Author(s): Levine WC, Griffin PM
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Abstract In 1989, the first year of coordinated Vibrio surveillance in four Gulf Coast states (Alabama, Florida, Louisiana, and Texas), 121 infections were reported. These included 34 V. parahaemolyticus, 30 V. cholerae non-O1, 18 V. vulnificus, 9 V. hollisae, 7 V. alginolyticus, and 7 V. fluvialis. Fourteen patients had primary septicemia, 71 had gastroenteritis, and 29 had wound infections; 7 had other or unknown illnesses. Sixty-six patients were hospitalized, and 9 died. All patients with primary septicemia, but only 17\% of those with gastroenteritis, were known to have an underlying illness (P < .001). Among patients for whom data were available, 67\% with primary septicemia and 74\% with gastroenteritis ate raw oysters in the week before illness began. Of 50 patients with data on where oysters were obtained, 42 (84\%) ate them at oyster bars or restaurants. These data provide evidence that in the Gulf Coast region raw oyster consumption is an important cause of Vibrio-associated gastroenteritis among adults without underlying illnesses.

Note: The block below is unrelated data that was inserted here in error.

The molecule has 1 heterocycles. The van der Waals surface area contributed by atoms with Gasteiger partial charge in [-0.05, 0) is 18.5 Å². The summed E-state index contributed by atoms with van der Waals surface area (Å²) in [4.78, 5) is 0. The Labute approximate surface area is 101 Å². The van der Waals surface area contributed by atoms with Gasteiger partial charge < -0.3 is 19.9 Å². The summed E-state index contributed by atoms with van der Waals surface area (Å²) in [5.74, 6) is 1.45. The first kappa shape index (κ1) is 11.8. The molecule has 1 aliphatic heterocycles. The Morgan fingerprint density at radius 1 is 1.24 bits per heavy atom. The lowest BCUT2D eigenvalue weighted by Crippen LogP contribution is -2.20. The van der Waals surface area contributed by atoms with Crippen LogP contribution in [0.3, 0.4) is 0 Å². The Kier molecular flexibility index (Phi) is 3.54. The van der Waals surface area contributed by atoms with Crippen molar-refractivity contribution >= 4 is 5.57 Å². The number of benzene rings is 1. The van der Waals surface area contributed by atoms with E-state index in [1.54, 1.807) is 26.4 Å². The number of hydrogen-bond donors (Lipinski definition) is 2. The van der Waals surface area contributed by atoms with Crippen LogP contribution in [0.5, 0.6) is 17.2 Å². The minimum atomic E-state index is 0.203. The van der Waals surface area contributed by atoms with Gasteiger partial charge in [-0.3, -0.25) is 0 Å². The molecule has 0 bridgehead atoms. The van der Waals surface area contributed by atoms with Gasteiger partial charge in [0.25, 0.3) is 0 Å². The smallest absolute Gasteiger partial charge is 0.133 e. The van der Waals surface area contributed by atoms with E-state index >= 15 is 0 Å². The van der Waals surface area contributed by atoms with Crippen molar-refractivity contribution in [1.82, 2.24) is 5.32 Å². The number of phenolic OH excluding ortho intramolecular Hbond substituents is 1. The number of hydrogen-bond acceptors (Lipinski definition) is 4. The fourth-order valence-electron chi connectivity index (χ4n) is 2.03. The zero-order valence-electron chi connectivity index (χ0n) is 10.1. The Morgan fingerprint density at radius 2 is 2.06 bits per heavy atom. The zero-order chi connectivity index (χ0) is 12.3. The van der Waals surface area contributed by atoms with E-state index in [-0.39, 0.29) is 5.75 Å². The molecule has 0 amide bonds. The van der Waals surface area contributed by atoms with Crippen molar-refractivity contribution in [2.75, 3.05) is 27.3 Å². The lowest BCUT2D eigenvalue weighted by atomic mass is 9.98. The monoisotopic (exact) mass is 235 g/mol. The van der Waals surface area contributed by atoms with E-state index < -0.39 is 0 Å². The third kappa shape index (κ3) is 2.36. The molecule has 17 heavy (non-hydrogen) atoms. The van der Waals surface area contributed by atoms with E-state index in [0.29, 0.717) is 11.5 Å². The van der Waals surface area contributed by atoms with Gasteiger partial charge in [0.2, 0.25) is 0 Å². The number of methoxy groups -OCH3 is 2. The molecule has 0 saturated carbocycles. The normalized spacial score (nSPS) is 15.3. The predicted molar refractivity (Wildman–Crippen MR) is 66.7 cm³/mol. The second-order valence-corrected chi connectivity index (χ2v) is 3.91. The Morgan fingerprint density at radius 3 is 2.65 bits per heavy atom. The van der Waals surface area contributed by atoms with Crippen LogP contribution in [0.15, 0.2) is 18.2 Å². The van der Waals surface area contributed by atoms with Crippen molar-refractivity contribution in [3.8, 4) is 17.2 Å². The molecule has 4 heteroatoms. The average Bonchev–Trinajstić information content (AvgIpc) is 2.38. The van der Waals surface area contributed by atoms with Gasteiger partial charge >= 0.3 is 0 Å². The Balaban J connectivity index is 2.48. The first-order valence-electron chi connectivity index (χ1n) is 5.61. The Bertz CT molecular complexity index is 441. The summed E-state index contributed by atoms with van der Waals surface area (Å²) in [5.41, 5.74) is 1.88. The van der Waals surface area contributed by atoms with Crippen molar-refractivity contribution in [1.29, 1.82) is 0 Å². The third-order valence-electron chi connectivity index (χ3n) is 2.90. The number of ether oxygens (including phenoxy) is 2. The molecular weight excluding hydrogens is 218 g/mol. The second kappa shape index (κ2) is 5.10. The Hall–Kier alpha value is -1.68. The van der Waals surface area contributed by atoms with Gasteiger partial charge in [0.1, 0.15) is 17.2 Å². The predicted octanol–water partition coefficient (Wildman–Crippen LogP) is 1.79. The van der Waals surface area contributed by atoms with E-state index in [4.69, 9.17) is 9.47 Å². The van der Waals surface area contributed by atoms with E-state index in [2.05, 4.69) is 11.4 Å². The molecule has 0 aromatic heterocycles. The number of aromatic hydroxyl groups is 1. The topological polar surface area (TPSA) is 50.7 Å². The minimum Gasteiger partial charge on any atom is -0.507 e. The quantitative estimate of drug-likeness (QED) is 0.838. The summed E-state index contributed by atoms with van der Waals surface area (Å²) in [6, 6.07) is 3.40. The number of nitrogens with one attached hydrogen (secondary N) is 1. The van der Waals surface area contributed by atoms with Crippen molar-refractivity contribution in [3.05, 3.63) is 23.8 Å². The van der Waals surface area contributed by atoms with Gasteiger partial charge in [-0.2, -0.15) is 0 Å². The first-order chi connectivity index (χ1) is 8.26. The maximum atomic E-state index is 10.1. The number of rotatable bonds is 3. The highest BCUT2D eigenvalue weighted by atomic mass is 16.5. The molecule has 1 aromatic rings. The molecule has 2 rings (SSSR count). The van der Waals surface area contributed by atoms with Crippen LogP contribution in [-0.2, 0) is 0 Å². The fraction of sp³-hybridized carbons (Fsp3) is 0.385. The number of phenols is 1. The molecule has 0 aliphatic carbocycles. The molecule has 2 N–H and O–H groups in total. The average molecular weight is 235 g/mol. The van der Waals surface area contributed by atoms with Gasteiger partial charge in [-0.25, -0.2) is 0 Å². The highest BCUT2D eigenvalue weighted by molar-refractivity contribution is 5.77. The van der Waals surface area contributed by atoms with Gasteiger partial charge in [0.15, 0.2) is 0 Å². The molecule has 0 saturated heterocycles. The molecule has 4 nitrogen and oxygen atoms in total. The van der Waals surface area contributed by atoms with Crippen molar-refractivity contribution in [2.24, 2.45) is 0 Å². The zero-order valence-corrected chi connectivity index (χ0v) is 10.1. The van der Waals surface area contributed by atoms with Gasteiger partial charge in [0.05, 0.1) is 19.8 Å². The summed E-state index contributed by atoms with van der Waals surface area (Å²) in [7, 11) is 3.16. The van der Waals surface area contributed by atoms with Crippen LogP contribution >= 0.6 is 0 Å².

This article was published in J Infect Dis
and referenced in International Journal of Inflammation, Cancer and Integrative Therapy